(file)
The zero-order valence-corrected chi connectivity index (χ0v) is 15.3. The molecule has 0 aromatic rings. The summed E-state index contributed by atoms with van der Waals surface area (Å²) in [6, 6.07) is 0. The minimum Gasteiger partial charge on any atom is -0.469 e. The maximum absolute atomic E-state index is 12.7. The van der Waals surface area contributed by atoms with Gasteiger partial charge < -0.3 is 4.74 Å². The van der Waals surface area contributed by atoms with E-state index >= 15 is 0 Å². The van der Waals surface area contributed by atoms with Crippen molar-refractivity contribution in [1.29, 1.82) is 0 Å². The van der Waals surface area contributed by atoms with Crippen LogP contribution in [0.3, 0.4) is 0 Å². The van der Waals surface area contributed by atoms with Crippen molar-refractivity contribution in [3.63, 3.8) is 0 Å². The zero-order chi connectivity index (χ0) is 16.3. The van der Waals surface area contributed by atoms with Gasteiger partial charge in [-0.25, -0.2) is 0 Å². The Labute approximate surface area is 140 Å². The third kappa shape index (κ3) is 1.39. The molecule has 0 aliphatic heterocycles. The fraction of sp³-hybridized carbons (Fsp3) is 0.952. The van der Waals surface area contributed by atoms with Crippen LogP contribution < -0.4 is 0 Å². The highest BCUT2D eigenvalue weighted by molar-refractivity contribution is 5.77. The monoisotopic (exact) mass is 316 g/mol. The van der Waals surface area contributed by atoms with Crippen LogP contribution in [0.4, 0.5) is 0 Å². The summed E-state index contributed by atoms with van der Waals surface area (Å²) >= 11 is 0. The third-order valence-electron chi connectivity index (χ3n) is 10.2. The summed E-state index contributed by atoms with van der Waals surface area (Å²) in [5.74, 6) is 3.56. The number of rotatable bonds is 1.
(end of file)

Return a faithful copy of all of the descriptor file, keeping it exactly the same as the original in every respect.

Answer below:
The zero-order valence-corrected chi connectivity index (χ0v) is 15.3. The molecule has 0 aromatic rings. The summed E-state index contributed by atoms with van der Waals surface area (Å²) in [6, 6.07) is 0. The minimum Gasteiger partial charge on any atom is -0.469 e. The maximum absolute atomic E-state index is 12.7. The van der Waals surface area contributed by atoms with Gasteiger partial charge < -0.3 is 4.74 Å². The van der Waals surface area contributed by atoms with E-state index >= 15 is 0 Å². The van der Waals surface area contributed by atoms with Crippen molar-refractivity contribution in [1.29, 1.82) is 0 Å². The van der Waals surface area contributed by atoms with Crippen LogP contribution in [0.3, 0.4) is 0 Å². The van der Waals surface area contributed by atoms with Crippen molar-refractivity contribution in [3.63, 3.8) is 0 Å². The zero-order chi connectivity index (χ0) is 16.3. The van der Waals surface area contributed by atoms with Gasteiger partial charge in [-0.25, -0.2) is 0 Å². The Labute approximate surface area is 140 Å². The third kappa shape index (κ3) is 1.39. The molecule has 0 aliphatic heterocycles. The fraction of sp³-hybridized carbons (Fsp3) is 0.952. The van der Waals surface area contributed by atoms with Crippen LogP contribution < -0.4 is 0 Å². The highest BCUT2D eigenvalue weighted by molar-refractivity contribution is 5.77. The monoisotopic (exact) mass is 316 g/mol. The van der Waals surface area contributed by atoms with Crippen LogP contribution in [0.4, 0.5) is 0 Å². The summed E-state index contributed by atoms with van der Waals surface area (Å²) >= 11 is 0. The third-order valence-electron chi connectivity index (χ3n) is 10.2. The summed E-state index contributed by atoms with van der Waals surface area (Å²) in [5.74, 6) is 3.56. The number of rotatable bonds is 1.